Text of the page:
Suitable for all ages
FREE LAND activates the marginalized green space of Simcoe Park as a site for temporary occupation and collective intervention through the excavation and dispersal of public soil. The park is located along what was once the original shoreline of Lake Ontario, and aptly named for John Graves Simcoe, one of the major developers of early Canada. The built environs of the park resemble nothing of its indigenous roots, and its recent history is one of landfill, concrete and urban development. FREE LAND wonders: What are the implications of relocating and repurposing land? How do the lasting impacts of settler-colonialism and associated attitudes surrounding land use and the commodification of natural resources affect the places we live? Are civic spaces really ours?
From sunset to sunrise, a hole will be dug in this small city park and what is uncovered will be made available for relocation and repurposing. Taking away small parcels of this liberated soil, participants are entrusted with the removed land and agree to become the stewards of both its history and future potentiality. The resulting vacant space in the ground will ultimately be filled with 'new' purchased soil, rendering the marks of this gesture invisible, as the traces of it live on elsewhere.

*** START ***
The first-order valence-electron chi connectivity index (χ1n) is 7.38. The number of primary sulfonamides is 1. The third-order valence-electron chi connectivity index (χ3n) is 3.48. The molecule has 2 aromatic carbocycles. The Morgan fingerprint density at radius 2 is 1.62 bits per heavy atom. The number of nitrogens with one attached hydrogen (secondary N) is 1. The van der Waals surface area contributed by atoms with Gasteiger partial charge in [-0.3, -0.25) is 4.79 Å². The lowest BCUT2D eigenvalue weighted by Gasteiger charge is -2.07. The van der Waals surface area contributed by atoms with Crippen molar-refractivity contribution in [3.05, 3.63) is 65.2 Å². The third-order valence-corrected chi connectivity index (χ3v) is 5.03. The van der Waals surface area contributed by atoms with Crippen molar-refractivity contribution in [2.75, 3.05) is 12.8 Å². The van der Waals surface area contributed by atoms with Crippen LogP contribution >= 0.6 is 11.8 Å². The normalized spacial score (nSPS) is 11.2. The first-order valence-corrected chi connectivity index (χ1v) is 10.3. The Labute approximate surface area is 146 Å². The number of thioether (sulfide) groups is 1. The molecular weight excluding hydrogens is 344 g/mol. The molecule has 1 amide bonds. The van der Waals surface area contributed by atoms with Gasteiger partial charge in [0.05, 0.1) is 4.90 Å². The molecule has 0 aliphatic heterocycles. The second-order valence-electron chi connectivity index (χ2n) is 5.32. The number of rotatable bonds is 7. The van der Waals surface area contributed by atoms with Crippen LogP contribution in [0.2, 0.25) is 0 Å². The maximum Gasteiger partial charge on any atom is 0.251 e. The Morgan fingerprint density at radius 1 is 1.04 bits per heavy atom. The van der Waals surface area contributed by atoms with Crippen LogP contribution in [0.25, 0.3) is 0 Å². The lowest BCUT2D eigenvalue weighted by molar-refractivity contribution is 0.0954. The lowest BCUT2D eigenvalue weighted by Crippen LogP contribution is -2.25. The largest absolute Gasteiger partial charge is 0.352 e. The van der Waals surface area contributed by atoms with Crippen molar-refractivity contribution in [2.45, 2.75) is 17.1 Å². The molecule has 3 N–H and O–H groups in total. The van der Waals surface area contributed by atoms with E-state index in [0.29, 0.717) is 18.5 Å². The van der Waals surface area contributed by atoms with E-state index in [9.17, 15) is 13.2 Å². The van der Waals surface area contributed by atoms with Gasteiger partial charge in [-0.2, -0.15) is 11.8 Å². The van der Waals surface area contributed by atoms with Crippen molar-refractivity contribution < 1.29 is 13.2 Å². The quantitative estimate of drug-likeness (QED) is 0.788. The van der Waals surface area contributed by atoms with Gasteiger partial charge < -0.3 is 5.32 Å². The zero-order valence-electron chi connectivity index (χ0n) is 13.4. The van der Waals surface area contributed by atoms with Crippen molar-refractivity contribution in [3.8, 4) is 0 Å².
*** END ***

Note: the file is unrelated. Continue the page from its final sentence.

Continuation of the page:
Maggie Groat works in a variety of media including sculpture, collage, site specific interventions, and field studies. Forming an ongoing research-based practice, her work explores the interdisciplinary potential of artistic intervention and envisioning. She is a graduate of the MFA program at the University of Guelph (2010).60
Simcoe Park, 270 Front Street West
This project is outdoors.